Understanding the Types of Interpreting | Lexika

Understanding the Types of Interpreting

Daniel Kráľ Ciferník16.06.2021 About Translations Reading time: 5 min.
types of interpreting

When trying to get your meaning across in a language other than your own, sometimes simply employing a translation service is enough. For instance, when all you need to worry about is the distant, looming threat of a deadline and finding someone knowledgeable with the subject matter and the target language.

However, at other times, this need may arise in real-time, with people speaking another language and attempting to communicate with you in person, during a meeting, at a conference or in the midst of an important business negotiation. The good news is that you have no reason to panic—all you need to do is employ the services of a skilled interpreter. In this article, we will explore what interpreters do and learn about the different interpreting services.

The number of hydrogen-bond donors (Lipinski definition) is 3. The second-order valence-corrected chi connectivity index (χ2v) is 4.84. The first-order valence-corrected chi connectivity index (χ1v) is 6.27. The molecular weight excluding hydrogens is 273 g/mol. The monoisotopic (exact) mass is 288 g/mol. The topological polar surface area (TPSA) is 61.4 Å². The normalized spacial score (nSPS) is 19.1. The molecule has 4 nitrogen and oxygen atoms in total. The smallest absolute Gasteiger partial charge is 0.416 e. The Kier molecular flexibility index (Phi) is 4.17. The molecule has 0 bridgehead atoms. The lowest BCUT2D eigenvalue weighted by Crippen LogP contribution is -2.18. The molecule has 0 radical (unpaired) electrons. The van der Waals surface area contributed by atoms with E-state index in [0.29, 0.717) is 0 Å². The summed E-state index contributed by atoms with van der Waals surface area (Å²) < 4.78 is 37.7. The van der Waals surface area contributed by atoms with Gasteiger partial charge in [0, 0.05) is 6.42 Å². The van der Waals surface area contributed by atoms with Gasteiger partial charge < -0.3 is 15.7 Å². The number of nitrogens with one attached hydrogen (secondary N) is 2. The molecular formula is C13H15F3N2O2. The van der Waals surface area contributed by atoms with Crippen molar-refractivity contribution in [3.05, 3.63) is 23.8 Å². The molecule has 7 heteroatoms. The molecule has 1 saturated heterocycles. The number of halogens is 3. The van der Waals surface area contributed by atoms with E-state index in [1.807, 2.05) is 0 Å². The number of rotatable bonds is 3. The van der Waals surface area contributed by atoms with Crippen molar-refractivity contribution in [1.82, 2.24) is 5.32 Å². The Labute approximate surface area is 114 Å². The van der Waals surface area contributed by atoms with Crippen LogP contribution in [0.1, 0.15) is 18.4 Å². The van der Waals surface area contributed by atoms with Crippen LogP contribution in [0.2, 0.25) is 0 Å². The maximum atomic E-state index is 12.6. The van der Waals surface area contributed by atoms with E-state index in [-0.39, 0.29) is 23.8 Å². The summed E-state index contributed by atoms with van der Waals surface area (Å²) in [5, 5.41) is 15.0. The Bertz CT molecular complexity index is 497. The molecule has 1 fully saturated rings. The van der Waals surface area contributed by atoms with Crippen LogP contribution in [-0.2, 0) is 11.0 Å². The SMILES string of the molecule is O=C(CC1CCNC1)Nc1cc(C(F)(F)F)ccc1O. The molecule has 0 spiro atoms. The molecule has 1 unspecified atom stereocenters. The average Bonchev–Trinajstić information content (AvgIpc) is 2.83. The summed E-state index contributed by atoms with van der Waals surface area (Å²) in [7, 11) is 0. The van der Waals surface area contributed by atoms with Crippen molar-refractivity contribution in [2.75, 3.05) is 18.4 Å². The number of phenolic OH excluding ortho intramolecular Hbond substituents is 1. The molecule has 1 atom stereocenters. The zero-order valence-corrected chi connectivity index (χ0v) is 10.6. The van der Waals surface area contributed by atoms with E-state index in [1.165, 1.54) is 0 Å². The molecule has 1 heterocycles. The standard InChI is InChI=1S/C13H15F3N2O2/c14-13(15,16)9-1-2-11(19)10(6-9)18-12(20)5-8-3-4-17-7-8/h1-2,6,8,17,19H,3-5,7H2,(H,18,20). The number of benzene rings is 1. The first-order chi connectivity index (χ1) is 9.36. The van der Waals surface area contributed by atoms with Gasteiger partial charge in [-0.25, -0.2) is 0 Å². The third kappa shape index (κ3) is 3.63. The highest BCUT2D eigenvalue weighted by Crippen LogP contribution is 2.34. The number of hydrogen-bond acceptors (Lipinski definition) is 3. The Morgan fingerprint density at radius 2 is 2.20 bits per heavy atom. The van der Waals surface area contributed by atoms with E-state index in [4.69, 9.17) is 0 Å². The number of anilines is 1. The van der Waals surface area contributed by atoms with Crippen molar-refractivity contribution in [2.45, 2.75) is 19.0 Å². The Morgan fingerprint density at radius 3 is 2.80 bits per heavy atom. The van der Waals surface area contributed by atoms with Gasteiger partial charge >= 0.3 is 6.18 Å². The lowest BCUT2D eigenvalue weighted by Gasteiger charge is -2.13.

We recognize two main types of interpreting: consecutive interpreting and simultaneous interpreting. In basic terms, the biggest difference between them is timing. During consecutive interpreting, the interpreter takes in a larger section of the speech, such as a whole paragraph, and translates it after the speaker finishes it.

Simultaneous interpreting does this in a shorter span, sentence after sentence, with no added pauses or delays. They both require slightly different sets of professional skills and expertise, but if you suspect that one is more difficult than the other, you may be onto something. Let’s ease our way into understanding interpretation by looking at some of its easier forms.

Consecutive Interpreting

As mentioned above, consecutive interpreting doesn’t happen in real-time. Rather, the speech being translated is broken down into chunks, such as paragraphs, and it is almost like the speaker and the interpreter take turns. In our previous blog posts, when we discussed paraphrasing and word-for-word translations, the different types of consecutive interpreting are more likely to focus on paraphrasing.